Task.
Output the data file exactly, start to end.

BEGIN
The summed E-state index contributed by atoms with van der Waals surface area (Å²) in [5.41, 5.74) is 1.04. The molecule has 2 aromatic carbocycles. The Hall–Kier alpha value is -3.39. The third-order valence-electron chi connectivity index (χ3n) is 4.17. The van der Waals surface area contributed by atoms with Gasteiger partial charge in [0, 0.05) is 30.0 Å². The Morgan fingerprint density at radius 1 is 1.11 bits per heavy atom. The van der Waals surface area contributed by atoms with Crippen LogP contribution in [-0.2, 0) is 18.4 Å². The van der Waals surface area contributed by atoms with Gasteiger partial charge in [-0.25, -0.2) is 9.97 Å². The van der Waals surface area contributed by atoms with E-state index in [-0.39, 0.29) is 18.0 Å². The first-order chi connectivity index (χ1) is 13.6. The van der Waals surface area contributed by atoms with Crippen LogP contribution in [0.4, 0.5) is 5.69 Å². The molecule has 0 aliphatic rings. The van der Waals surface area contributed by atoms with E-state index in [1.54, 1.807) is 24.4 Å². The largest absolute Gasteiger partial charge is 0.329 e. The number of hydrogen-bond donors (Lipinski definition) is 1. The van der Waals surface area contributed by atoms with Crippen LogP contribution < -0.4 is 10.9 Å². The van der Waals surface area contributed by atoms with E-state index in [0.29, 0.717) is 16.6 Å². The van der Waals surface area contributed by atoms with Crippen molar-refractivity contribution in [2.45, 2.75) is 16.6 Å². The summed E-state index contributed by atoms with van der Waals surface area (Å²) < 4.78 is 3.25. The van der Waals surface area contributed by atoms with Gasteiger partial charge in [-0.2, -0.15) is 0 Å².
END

The summed E-state index contributed by atoms with van der Waals surface area (Å²) in [5.41, 5.74) is 1.04. The molecule has 2 aromatic carbocycles. The Hall–Kier alpha value is -3.39. The third-order valence-electron chi connectivity index (χ3n) is 4.17. The van der Waals surface area contributed by atoms with Gasteiger partial charge in [0, 0.05) is 30.0 Å². The Morgan fingerprint density at radius 1 is 1.11 bits per heavy atom. The van der Waals surface area contributed by atoms with Crippen LogP contribution in [-0.2, 0) is 18.4 Å². The van der Waals surface area contributed by atoms with Gasteiger partial charge in [-0.25, -0.2) is 9.97 Å². The van der Waals surface area contributed by atoms with E-state index in [-0.39, 0.29) is 18.0 Å². The first-order chi connectivity index (χ1) is 13.6. The van der Waals surface area contributed by atoms with Crippen LogP contribution in [0.4, 0.5) is 5.69 Å². The molecule has 0 aliphatic rings. The van der Waals surface area contributed by atoms with E-state index in [1.54, 1.807) is 24.4 Å². The largest absolute Gasteiger partial charge is 0.329 e. The number of hydrogen-bond donors (Lipinski definition) is 1. The van der Waals surface area contributed by atoms with Crippen LogP contribution < -0.4 is 10.9 Å². The van der Waals surface area contributed by atoms with E-state index in [0.29, 0.717) is 16.6 Å². The van der Waals surface area contributed by atoms with Crippen molar-refractivity contribution in [2.45, 2.75) is 16.6 Å². The summed E-state index contributed by atoms with van der Waals surface area (Å²) < 4.78 is 3.25. The van der Waals surface area contributed by atoms with Gasteiger partial charge in [-0.2, -0.15) is 0 Å².